Originally created 02/17/99

French sailor saved in heroic ocean rescue



SANTIAGO, Chile -- Her life in peril and her boat destroyed by mountainous waves, a star French sailor was rescued unharmed in the South Pacific on Tuesday by a heroic rival in the solo around-the-world race.

The Chilean navy said Isabelle Autissier was rescued at 9:37 a.m. EST by yachtsman Giovanni Soldini of Italy. She was saved about 24 hours after sending a distress signal.

"The French sailor is now safe and in good condition aboard the Italian yacht Fila," Cmdr. Nilton Duran told The Associated Press by telephone.

Autissier was the overall leader of the 27,000-mile Around Alone race when her 60-foot PRB overturned in fierce weather Monday. The Chilean navy said the 42-year-old Frenchwoman's boat was "completely lost."

"The boat suddenly turned more than 90 degrees, and I could no longer be in the cockpit," Autissier said. "Then it suddenly turned over, and I didn't have time to shut the door."

Autissier sent a mayday and made a brief call to Paris after her boat was capsized by 40 mph winds and waves as high as 40 feet, race director Peter Rachtman said from Auckland, New Zealand.

"Very quickly, the mast snapped into pieces," she said. "When I saw that, I sent the signal because there was nothing else I could do. Then I began to get organized, getting security material together."

With no known commercial or private shipping in the isolated ocean south of Australia, organizers said the fleet represented Autissier's best chance for survival.

Autissier was in second place in the third leg before her boat capsized, trailing Marc Thiercelin by 38 miles. The rescue came 2,070 miles west of Punta Arenas, Chile's southernmost city.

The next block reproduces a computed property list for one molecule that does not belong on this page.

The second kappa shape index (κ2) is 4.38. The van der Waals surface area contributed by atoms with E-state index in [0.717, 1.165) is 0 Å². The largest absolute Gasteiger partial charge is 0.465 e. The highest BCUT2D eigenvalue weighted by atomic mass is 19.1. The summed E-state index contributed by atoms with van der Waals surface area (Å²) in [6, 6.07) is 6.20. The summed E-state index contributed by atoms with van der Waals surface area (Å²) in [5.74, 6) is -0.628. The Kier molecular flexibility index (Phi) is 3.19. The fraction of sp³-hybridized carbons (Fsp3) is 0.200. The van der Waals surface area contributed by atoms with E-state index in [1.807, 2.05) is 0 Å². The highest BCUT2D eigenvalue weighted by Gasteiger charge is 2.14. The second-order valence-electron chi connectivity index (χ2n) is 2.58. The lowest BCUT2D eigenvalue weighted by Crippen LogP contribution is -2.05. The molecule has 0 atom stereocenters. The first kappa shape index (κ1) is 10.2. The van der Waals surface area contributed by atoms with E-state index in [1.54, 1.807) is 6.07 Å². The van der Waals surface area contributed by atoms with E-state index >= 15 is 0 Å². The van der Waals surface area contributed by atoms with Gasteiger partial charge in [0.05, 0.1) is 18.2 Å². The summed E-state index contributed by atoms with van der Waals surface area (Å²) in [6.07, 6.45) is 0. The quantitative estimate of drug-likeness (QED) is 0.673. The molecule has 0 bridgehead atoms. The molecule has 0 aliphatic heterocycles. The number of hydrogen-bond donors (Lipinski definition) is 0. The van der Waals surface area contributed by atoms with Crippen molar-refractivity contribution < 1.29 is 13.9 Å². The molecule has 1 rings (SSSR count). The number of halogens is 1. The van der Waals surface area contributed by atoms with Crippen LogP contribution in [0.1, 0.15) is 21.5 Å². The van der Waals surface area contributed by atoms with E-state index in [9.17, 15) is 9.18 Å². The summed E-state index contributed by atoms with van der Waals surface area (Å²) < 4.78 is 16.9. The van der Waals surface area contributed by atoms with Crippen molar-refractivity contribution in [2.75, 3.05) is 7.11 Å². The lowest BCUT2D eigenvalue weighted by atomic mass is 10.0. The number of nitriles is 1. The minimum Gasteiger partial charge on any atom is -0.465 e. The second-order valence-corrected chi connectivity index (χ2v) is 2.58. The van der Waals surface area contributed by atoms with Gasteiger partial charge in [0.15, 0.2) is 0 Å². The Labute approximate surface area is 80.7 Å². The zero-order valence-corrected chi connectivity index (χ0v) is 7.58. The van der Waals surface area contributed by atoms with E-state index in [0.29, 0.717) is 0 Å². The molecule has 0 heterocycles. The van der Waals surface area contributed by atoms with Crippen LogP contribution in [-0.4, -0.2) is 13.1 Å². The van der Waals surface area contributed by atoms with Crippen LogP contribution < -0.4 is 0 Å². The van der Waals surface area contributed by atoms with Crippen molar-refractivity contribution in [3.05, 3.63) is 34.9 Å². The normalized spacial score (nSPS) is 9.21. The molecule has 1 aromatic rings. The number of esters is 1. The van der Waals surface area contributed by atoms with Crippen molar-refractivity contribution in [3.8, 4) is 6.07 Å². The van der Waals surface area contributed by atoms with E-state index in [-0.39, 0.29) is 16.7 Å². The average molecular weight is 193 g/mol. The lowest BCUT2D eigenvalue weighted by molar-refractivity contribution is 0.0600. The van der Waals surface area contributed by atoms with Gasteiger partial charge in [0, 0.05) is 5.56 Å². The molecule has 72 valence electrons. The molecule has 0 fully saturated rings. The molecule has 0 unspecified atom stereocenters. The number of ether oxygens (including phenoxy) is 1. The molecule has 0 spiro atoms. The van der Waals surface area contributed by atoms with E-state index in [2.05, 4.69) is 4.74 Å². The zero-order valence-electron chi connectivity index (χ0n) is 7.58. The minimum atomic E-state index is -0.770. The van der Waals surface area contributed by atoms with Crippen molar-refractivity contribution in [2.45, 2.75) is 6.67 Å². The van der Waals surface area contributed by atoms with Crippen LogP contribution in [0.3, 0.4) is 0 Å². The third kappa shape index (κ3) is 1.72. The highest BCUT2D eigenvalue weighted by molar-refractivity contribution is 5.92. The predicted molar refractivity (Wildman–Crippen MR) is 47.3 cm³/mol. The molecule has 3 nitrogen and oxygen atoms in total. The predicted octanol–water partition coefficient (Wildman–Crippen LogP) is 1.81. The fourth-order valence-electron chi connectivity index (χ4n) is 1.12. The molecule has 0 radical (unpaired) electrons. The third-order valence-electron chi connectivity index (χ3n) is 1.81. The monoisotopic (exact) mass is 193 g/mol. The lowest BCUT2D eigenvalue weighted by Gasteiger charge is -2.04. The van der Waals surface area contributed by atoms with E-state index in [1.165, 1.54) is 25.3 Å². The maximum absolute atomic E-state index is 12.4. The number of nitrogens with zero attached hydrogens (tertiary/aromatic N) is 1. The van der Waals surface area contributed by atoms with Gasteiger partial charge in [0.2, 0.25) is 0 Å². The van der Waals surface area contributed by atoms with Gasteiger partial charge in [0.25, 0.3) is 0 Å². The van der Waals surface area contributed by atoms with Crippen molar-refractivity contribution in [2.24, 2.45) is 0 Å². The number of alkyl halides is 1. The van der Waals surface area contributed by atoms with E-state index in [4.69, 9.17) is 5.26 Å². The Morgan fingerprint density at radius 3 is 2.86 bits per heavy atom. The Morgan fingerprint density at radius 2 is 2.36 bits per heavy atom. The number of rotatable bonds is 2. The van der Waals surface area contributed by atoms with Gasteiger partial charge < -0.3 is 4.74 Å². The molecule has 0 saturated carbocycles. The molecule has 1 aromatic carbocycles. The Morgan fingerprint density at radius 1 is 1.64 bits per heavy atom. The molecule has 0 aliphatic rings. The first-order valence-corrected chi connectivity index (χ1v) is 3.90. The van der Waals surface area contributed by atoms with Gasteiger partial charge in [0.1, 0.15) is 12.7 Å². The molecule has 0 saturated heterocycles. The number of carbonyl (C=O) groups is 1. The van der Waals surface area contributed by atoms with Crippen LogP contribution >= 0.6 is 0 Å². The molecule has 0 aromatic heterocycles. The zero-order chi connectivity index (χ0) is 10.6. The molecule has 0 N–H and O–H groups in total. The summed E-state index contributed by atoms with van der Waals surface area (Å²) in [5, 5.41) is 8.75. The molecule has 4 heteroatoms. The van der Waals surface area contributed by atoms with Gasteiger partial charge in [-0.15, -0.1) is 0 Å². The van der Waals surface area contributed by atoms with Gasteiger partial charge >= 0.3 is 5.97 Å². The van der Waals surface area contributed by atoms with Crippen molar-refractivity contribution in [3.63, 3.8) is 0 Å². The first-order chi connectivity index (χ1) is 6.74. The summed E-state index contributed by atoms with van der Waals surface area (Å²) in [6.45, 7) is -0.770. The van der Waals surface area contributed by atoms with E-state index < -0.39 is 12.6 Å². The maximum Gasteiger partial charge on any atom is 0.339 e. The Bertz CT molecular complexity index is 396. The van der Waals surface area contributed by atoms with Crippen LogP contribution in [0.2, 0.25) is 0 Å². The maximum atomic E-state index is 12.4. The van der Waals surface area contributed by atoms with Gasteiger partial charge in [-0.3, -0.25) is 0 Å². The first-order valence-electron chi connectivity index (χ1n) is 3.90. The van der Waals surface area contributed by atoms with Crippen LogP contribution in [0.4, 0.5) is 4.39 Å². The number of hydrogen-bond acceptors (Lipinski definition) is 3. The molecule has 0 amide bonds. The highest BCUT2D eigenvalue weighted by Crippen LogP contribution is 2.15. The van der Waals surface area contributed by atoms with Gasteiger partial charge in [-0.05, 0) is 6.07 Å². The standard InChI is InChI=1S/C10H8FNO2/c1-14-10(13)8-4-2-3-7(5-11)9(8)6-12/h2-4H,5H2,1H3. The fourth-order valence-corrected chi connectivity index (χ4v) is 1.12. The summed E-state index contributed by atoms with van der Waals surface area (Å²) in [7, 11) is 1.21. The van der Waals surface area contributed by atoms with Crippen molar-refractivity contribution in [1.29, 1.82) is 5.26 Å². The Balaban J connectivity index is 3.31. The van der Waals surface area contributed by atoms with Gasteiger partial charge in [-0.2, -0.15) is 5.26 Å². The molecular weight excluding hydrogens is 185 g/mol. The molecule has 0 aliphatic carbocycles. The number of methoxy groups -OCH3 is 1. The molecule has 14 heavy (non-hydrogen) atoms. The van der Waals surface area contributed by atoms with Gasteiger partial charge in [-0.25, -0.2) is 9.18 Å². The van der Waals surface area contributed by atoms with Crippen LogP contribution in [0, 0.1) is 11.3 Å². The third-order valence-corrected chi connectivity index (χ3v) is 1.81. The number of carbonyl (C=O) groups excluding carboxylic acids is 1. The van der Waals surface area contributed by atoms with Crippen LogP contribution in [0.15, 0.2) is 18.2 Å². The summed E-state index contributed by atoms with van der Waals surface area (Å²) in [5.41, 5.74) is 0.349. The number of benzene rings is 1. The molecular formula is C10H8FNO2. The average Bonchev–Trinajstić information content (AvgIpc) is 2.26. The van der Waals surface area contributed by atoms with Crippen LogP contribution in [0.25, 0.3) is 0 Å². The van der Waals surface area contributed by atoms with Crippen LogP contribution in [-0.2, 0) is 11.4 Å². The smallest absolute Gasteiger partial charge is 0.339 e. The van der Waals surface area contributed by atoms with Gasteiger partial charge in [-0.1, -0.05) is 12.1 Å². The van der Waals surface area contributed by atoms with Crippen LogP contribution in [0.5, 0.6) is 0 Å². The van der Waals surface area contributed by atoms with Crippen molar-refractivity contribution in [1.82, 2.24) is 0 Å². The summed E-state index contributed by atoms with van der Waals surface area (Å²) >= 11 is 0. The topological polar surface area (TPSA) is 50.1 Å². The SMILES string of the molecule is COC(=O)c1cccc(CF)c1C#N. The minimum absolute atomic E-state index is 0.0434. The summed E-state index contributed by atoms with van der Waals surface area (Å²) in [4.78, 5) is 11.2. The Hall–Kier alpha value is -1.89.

"I calculated that Marc or Giovanni were closest to me, but nevertheless realized that it could take at least 24 hours for them to arrive," Autissier said.

Soldini was 200 miles and at least 10 hours away when he turned south into heavy seas to reach Autissier. Duran said the weather had improved at the time of the rescue and winds had slowed to 29 mph to 31 mph.

"I am heading for PRB," Soldini told the Race Operations Center in Charleston, S.C., by radio before heading to Autissier. "I'm not letting up until I have found Isa."

When Soldini found Autissier's yacht, it was upside down and he didn't see the Frenchwoman, said Jeanne Aichele, director of Charleston Maritime Commission, in Charleston, S.C.

After two or three passes, he threw a hammaer at the hull to wake her up, Aichele said.

"She came out of the hatch, got into a life raft and drifted downwind to Giovanni," she said. "They are now having wine and cheese somewhere on Giovanni's boat."

The Chilean navy kept contact with stations in Hawaii, California and New Zealand during the search and rescue efforts.

Duran said Fila will stay in the race and is expected to reach Uruguay in seven to nine days. The race, which includes a dozen boats, began in Charleston in August and is to end there in the spring.

Two other competitors were heading toward Autissier, but organizers said the nearest boat was at least three days away.

At a briefing before the fleet left Auckland last week, skippers were told to look after each other.